This was nothing short of radical. In the 1960s, the modern fitness industry was still in its infancy and the few regimens that existed prioritized finding and pleasing a husband, explains historian Shelly McKenzie, author of the book Getting Physical: The Rise of Fitness Culture in America. Berk encouraged women to please themselves — an attitude that complemented and contributed to the brewing sexual revolution. “This was very, very different,” Fairfax, now 83 and living in Berkshire, England, told me of her mom’s studio, “It liberated women to show them, ‘I can be sexy as well. It’s not just the men that want sex.’”
Then, about a decade after the studio first opened, a plucky Midwestern globetrotter named Lydia Bach found her way to Berk’s studio. Bach became hooked and saw the potential in bringing the workout to America. She bought the rights to franchise, and in 1971, opened the Lotte Berk Method studio on 67th Street and Madison Avenue in New York City. Her client list included a slate of the era’s stars — Love Story actress Ali MacGraw, Candice Bergen, and famed book editor Nan Talese.
In New York, Bach carried on Lotte’s legacy of sexual frankness into the workout. In a 1972 New York Times article about the studio, Bach described the method as “a combination of modern ballet, yoga, orthopedic exercise and sex.” In her 1973 exercise book Awake! Aware! Alive! — Bach devotes the entire last chapter to sex. “All of the exercises in this book are important for sex,” she advises. The press was all over this angle. In a feature on Bach’s book, Cosmopolitan gushed in the headline, “Exercise Your Way to a Better Sex Life!”
So what changed? Eventually, as the wider culture shifted, so did barre. From the mid-1970s into the ’80s, with the rise of women’s liberation, the idea that women enjoyed sex became less revelatory. For entrepreneurs, selling visible muscles and physical perfection became lucrative. Jane Fonda brought aerobics to the masses, and co-ed gyms became more popular. Americans started to view their bodies more like machines. “[The Lotte Berk Method] did make women strong, very fast,” says Burr Leonard, who began taking classes at the studio in the early 1980s. And so the studio doubled down on that. In a blog post about barre’s history, Leonard explains, “By the ’80s the innocent idea that sex could be a path to freedom and enlightenment had run its course. Women had tasted strength and realized there was more to exercise than sex.”
Bach says that throughout the ’80s, the workout lost some of its sensual flavor and became more sleekly standardized. “It’s a business to a lot of people — it wasn’t a business to me,” she told me. In the decades that followed, she would help train nearly all of the women who’d go on to open today’s biggest barre franchises, from Exhale and Physique 57 to Pure Barre and Bar Method. By the time Burr Leonard became a certified instructor in 1990, barre had gone from subversive to staid.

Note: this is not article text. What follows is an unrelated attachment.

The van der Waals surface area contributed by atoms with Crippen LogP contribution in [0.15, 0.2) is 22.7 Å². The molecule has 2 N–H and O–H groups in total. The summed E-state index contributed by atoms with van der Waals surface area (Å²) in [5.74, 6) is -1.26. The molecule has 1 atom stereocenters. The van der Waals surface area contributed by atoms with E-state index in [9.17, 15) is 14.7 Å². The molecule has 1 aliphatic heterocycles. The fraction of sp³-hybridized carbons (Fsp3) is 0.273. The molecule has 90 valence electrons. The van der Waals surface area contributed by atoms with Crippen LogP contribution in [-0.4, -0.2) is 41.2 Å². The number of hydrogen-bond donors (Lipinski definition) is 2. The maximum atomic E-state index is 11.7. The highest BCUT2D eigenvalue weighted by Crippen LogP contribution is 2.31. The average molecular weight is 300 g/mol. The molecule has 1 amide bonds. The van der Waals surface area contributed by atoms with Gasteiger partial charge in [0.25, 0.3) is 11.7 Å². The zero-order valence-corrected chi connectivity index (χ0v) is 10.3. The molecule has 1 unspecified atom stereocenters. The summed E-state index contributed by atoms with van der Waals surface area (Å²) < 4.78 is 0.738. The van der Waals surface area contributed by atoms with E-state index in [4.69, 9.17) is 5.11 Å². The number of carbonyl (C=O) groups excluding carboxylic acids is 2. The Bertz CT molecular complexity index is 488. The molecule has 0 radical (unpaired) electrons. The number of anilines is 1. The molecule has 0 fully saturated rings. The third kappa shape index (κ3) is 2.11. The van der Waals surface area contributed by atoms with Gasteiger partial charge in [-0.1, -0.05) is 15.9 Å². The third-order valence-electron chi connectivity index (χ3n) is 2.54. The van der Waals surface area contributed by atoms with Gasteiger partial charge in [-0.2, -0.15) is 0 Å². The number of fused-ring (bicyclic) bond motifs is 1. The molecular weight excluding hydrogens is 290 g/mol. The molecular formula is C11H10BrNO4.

Today’s barre enthusiasts, who range from college-aged to grandmothers and are willing to pay $20 to $40 per class, say they don’t always want to feel sexual while working out. “I know if, during training, I had been told to behave like a prostitute at any point, I would probably have never become an instructor,” one New York City barre teacher who has taught at two different studios told me. “I bristle at the idea that sex would be the end goal simply because I want to think of myself as more than a sexual being.” Burr Leonard agreed. “To make too much of the sexual aspect — frankly, it becomes boring,” she told me. “People want to go into class and they want to focus on form. I don’t think they want to really be told again and again how good it is for your sexual health.”
And of course, even without being an explicit sex-workout, you can still reap the sexual benefits of barre — from increased pelvic floor strength to increased stamina —even if no one’s talking about sex during class. “I think if we were all pelvic thrusting, holding onto the barre, and the instructor was like, ‘This will be so great when you’re having sex later!’ everyone would immediately get uncomfortable,” my friend M. told me. When Lotte Berk first introduced women to her workout in the ’60s, the class’s sexual openness felt thrilling, and empowering, because it was taboo. Now, more than 50 years after the sexual revolution, women seem to feel that turning a rigorous strength-training workout into something overtly sexual is gratuitous. “I want that hour to myself for my peace and my well-being and my mental health,” Leonard told me, echoing the feelings of other women I spoke with. “I think that’s what it does most powerfully.”
Still, at least one franchise owner is actively working to bring the sex back. Pop Physique founder Jennifer Williams told me she laments that barre studios today feel “beige.” She wants her studios, based mostly in Los Angeles and New York, to feel more electric. Unlike other franchise owners, she makes a point of teaching her instructors about barre’s sexed-up history. Indeed, Pop Physique’s first ad campaign was inspired by the photos in Awake! Aware! Alive!, and the brand’s website is the only one to directly promote barre’s sexual benefits. “A hotter sex life …” the site coyly promises. “Well, that’s what we’ve heard.”